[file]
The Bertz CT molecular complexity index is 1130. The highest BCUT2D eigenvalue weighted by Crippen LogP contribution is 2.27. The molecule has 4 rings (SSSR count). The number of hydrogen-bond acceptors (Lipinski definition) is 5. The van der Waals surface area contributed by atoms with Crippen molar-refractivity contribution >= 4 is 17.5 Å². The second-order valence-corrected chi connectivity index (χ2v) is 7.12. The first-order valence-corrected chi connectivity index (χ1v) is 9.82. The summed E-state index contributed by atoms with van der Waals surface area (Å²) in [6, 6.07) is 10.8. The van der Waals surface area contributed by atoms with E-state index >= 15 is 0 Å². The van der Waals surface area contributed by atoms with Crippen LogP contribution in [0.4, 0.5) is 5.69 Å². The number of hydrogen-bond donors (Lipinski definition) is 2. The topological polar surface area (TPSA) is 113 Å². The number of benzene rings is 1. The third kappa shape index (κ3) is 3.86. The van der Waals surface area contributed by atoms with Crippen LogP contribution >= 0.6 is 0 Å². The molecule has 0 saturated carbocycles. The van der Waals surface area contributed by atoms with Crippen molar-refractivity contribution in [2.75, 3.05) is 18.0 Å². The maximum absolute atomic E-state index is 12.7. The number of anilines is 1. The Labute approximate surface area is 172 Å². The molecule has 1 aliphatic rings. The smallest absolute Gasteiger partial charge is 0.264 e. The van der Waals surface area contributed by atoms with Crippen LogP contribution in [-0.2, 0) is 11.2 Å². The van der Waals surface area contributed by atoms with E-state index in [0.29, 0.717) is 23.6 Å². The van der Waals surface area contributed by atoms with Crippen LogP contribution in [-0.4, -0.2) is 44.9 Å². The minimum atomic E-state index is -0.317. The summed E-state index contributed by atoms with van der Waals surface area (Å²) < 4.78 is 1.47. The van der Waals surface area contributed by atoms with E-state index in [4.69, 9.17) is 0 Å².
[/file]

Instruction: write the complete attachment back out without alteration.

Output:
The Bertz CT molecular complexity index is 1130. The highest BCUT2D eigenvalue weighted by Crippen LogP contribution is 2.27. The molecule has 4 rings (SSSR count). The number of hydrogen-bond acceptors (Lipinski definition) is 5. The van der Waals surface area contributed by atoms with Crippen molar-refractivity contribution >= 4 is 17.5 Å². The second-order valence-corrected chi connectivity index (χ2v) is 7.12. The first-order valence-corrected chi connectivity index (χ1v) is 9.82. The summed E-state index contributed by atoms with van der Waals surface area (Å²) in [6, 6.07) is 10.8. The van der Waals surface area contributed by atoms with E-state index >= 15 is 0 Å². The van der Waals surface area contributed by atoms with Crippen LogP contribution in [0.4, 0.5) is 5.69 Å². The number of hydrogen-bond donors (Lipinski definition) is 2. The topological polar surface area (TPSA) is 113 Å². The number of benzene rings is 1. The third kappa shape index (κ3) is 3.86. The van der Waals surface area contributed by atoms with Crippen LogP contribution >= 0.6 is 0 Å². The molecule has 0 saturated carbocycles. The van der Waals surface area contributed by atoms with Crippen molar-refractivity contribution in [2.75, 3.05) is 18.0 Å². The maximum absolute atomic E-state index is 12.7. The number of anilines is 1. The Labute approximate surface area is 172 Å². The molecule has 1 aliphatic rings. The smallest absolute Gasteiger partial charge is 0.264 e. The van der Waals surface area contributed by atoms with Crippen LogP contribution in [-0.2, 0) is 11.2 Å². The van der Waals surface area contributed by atoms with E-state index in [0.29, 0.717) is 23.6 Å². The van der Waals surface area contributed by atoms with Crippen LogP contribution in [-0.4, -0.2) is 44.9 Å². The minimum atomic E-state index is -0.317. The summed E-state index contributed by atoms with van der Waals surface area (Å²) < 4.78 is 1.47. The van der Waals surface area contributed by atoms with E-state index in [4.69, 9.17) is 0 Å².